Did you know that the Nintendo 3DS is eight years old? It’s weird to think about, and it sure makes me feel old. Although the little system becomes overshadowed more every year by its newer sibling, the Nintendo Switch, it’s still the chosen platform for some spectacular game releases that wouldn’t really fit anywhere else. Mario & Luigi: Bowser’s Inside Story + Bowser Jr’s Journey is one of those games. When the original Bowser’s Inside Story released in 2009 for the Nintendo DS, it was praised for how well it used the system’s dual screens; shifting between perspectives is visu...

November 20, 2018

Luigi’s Mansion is, for various reasons, one of my favourite games of all time. I’ve finished it at least six or seven times since its 2001 release, including an almost-complete gold portrait run, and I’ll jump at any chance to replay it (though not as much as a friend of mine, who’s finished the game 31 times). The trailer for the 3DS version filled me with equal parts excitement and apprehension: It’s now accessible for a new generation, but how can you improve on the original game’s simple perfection? Once again, I picked up the flashlight and ventured into Luigi’s Mansion. T...

August 26, 2018

If I told you to imagine a game where you smash pots and whack baddies with your sword, what would you think of? How about a game where you use items to solve dungeon puzzles, and collect all sorts of goodies along the way? Well, it’s not the game you’re thinking of…probably. It’s something a bit more off-beat, with more ‘rainbow’ than ‘bow and arrow’: It’s The Swords of Ditto, a roguelike action-adventure RPG developed by Onebitbeyond. Your game begins with you being awakened on the beach (strong Link’s Awakening vibes here) by Puku, a mysterious beetle-like creature....

June 13, 2018

After some great and not so impressive conferences at this year’s E3, Nintendo was highly anticipated to bring us some juicy news. With the potential for some much wanted first-party titles for Switch, I stayed up until past 2am with high hopes for news on Pokémon, Animal Crossing, and more. With caffeine and sugar in my system, my body was ready. Like previous years, this year’s presentation followed the Nintendo Direct format,. The show began starting on a less colourful note with Demon X Machina, a mecha game for the Switch. Following this was Xenoblade 2 Story DLC ‘Torna –...

June 12, 2018

In my first year of university, I saw a jock-looking dude walking around wearing his ‘Class of 2005’ high school top; nothing out of the ordinary, I was sure he was well beloved by his peers. In my final week of study, I saw that same guy wandering around the campus by himself, slumped shoulders still adorned by that very same top — this was in 2009. Sony’s E3 Showcase this year reminded me of that guy still clinging to the glory of past years. This was most evident during the special presentation for The Last of Us Part II. This was Sony at its most self-indulgent. It gathered gu...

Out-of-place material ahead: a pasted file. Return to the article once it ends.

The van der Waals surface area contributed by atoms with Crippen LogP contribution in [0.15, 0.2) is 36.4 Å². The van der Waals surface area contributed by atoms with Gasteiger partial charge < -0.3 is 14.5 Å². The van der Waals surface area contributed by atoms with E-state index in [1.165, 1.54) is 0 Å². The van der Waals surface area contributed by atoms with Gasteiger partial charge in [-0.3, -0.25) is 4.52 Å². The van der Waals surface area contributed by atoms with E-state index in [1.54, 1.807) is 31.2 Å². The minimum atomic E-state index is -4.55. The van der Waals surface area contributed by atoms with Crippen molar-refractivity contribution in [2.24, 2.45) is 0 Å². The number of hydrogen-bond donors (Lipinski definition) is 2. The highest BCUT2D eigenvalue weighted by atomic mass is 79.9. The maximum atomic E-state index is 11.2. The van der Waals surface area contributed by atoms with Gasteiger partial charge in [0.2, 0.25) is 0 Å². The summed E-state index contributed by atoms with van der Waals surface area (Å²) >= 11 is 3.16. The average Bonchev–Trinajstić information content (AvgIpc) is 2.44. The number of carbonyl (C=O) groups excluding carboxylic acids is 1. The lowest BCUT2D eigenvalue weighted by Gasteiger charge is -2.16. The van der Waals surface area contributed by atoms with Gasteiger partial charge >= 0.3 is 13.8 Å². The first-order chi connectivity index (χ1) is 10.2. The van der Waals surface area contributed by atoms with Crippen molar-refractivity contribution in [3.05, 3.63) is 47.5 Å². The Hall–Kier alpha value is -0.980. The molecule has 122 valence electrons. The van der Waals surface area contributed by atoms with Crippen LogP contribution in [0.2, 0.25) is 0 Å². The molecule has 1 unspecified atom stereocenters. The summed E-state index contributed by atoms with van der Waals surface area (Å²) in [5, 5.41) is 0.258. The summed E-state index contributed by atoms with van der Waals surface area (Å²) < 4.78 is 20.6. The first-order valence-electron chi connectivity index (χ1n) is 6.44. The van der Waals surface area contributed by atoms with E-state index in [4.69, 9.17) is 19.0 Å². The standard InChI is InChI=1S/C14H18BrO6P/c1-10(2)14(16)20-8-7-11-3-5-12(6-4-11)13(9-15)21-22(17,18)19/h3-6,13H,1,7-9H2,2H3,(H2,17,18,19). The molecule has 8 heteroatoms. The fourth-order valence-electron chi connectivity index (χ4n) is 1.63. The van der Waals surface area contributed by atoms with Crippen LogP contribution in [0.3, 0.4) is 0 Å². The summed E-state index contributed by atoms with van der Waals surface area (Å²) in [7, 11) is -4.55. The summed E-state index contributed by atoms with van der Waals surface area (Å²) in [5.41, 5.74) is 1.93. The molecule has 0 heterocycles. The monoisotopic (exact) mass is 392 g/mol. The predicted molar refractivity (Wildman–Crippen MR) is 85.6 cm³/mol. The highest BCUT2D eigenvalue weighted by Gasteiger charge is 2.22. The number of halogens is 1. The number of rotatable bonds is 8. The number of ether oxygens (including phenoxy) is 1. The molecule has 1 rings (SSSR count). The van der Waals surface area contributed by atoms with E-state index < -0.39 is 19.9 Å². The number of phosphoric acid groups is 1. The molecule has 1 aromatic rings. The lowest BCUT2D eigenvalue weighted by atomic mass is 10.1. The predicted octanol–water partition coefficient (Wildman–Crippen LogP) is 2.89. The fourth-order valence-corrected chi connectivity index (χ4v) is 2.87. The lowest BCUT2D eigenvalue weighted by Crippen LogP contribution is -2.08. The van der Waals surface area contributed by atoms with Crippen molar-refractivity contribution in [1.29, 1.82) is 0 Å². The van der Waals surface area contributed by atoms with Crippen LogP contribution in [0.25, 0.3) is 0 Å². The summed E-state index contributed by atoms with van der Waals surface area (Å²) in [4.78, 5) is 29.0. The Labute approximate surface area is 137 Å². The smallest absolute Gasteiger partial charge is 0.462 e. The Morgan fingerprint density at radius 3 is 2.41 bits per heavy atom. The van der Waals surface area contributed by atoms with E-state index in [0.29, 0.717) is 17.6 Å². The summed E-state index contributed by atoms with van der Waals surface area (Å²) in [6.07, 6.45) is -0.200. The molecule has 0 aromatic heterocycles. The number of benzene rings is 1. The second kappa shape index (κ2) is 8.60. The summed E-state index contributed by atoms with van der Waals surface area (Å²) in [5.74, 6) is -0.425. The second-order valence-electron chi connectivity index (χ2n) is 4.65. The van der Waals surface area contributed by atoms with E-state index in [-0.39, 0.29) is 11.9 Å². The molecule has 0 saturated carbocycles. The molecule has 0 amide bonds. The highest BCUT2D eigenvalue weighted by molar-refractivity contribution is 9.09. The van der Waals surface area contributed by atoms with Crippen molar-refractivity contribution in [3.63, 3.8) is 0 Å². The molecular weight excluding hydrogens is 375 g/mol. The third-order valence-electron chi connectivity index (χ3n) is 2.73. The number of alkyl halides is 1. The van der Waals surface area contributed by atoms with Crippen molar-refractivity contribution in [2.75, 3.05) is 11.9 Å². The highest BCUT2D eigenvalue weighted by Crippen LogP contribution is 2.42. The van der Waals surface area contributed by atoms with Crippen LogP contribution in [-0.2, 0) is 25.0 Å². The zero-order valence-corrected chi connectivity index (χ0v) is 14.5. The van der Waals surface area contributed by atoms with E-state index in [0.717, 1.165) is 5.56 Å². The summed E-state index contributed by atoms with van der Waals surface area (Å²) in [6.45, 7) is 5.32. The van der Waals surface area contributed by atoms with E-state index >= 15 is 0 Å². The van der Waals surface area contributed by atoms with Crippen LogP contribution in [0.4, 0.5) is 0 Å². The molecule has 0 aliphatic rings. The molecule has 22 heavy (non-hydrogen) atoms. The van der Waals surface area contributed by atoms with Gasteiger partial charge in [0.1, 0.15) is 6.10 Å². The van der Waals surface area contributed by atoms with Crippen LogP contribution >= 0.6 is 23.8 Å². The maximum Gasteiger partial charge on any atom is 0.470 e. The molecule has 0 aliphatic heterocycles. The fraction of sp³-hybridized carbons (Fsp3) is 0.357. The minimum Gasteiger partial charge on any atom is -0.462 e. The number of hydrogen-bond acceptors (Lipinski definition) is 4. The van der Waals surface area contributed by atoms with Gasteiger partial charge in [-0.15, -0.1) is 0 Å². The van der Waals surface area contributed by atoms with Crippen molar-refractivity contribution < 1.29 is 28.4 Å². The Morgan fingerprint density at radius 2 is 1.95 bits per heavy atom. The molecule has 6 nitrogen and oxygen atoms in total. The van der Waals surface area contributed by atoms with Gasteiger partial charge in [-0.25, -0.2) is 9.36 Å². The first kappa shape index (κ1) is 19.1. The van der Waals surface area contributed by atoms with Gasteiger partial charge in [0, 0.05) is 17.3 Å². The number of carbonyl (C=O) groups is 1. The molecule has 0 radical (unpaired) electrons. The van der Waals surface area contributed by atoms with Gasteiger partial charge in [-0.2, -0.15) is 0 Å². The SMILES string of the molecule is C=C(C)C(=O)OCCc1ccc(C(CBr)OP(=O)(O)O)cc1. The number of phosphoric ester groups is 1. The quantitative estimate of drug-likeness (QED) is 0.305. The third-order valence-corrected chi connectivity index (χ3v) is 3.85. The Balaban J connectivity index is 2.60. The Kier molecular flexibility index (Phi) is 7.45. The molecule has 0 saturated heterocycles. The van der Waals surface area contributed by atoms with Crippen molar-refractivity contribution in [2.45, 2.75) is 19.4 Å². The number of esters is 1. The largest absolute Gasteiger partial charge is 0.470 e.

June 12, 2018

Ubisoft is one of the few gaming monoliths that can still surprise us. Who would’ve thought that Assassin’s Creed: Origins would mark the franchise’s return to form? Who could’ve predicted  the critical successes of Mario + Rabbids: Kingdom Battle? This was reflected in previous years through Ubisoft’s E3 presentations, which were always the most interesting and unpredictable, backed by an sincerity unmatched by any other company. It’s curious, then, to see Ubisoft pump the brakes with this year’s showing. Beyond Good and Evil 2 closed off last year’s show, so it’s fitting ...

June 11, 2018

Bethesda had an interesting 2017. Despite a lacklustre trip to Bethesdaland and reports that several of its games didn’t meet sales targets, the company was still the number one publisher on Metacritic, a fact proudly claimed by Senior VP of Global Marketing Pete Hines. Though if this year’s E3 press conference is any indication, 2018 and beyond are going to be very big and important years for the publisher. The show kicked off quite literally with a bang as inspirational speaker Andrew W.K. and his band introduced us to to the recently unveiled Rage 2, as well as endless shots of aud...

June 11, 2018

The Xbox One has arguably provided the better experience in recent years. Its Backwards Compatibility program has given new life to old games, and the Xbox Game Pass has given users a healthy library of legacy titles. However, the console is behind in one regard: New games. In order to furnish its seemingly lacking game library, Microsoft is looking outward, including to places we wouldn’t normally expect. The common criticism was that Microsoft isn’t producing first party games to the same extent that Sony is. To address this, Xbox lead Phil Spencer dedicated three or so minutes to a...

June 10, 2018

2017 was a disastrous year for EA, including a laughably bad E3 presentation and the Star Wars Battlefront 2 loot box debacle. The company has spent much of this year apologising for these decisions, and this formed a recurring theme during EA Play. Gone were the Influencers and Game Changers, the phrase “Creative Cave” was uttered precisely zero times and EA CEO Andrew Wilson was limited to two appearances, one of which was to effectively apologise for the company’s actions. This year, EA delved extensively into sci-fi, shooters and sports and, with a couple of exceptions, provided a co...

Show More Blogs
Latest Videos
Latest Photos & Events